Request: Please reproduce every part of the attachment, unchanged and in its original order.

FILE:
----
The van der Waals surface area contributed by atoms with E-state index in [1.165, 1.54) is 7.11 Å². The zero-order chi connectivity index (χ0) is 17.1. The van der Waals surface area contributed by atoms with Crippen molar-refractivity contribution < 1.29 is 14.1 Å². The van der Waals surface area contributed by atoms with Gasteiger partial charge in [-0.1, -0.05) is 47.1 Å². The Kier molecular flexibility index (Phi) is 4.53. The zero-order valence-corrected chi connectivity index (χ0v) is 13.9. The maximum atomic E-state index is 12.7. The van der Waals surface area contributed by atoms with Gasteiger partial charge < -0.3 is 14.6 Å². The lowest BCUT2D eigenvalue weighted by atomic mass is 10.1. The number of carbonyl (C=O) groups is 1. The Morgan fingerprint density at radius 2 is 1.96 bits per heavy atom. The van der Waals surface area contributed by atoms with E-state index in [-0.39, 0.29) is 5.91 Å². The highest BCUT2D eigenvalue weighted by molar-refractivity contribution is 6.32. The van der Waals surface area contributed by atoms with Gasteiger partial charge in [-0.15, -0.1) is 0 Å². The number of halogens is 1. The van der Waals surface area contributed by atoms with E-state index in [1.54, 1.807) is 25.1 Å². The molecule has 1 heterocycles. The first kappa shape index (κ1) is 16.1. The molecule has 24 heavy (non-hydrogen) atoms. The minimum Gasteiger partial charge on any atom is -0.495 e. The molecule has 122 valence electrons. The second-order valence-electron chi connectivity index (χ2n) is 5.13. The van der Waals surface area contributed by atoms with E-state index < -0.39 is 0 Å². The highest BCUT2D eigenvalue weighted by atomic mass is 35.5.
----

The van der Waals surface area contributed by atoms with E-state index in [1.165, 1.54) is 7.11 Å². The zero-order chi connectivity index (χ0) is 17.1. The van der Waals surface area contributed by atoms with Crippen molar-refractivity contribution < 1.29 is 14.1 Å². The van der Waals surface area contributed by atoms with Gasteiger partial charge in [-0.1, -0.05) is 47.1 Å². The Kier molecular flexibility index (Phi) is 4.53. The zero-order valence-corrected chi connectivity index (χ0v) is 13.9. The maximum atomic E-state index is 12.7. The van der Waals surface area contributed by atoms with Gasteiger partial charge < -0.3 is 14.6 Å². The lowest BCUT2D eigenvalue weighted by atomic mass is 10.1. The number of carbonyl (C=O) groups is 1. The Morgan fingerprint density at radius 2 is 1.96 bits per heavy atom. The van der Waals surface area contributed by atoms with E-state index in [-0.39, 0.29) is 5.91 Å². The highest BCUT2D eigenvalue weighted by molar-refractivity contribution is 6.32. The van der Waals surface area contributed by atoms with Gasteiger partial charge in [-0.15, -0.1) is 0 Å². The number of halogens is 1. The van der Waals surface area contributed by atoms with E-state index in [1.54, 1.807) is 25.1 Å². The molecule has 1 heterocycles. The first kappa shape index (κ1) is 16.1. The molecule has 24 heavy (non-hydrogen) atoms. The minimum Gasteiger partial charge on any atom is -0.495 e. The molecule has 122 valence electrons. The second-order valence-electron chi connectivity index (χ2n) is 5.13. The van der Waals surface area contributed by atoms with E-state index < -0.39 is 0 Å². The highest BCUT2D eigenvalue weighted by atomic mass is 35.5.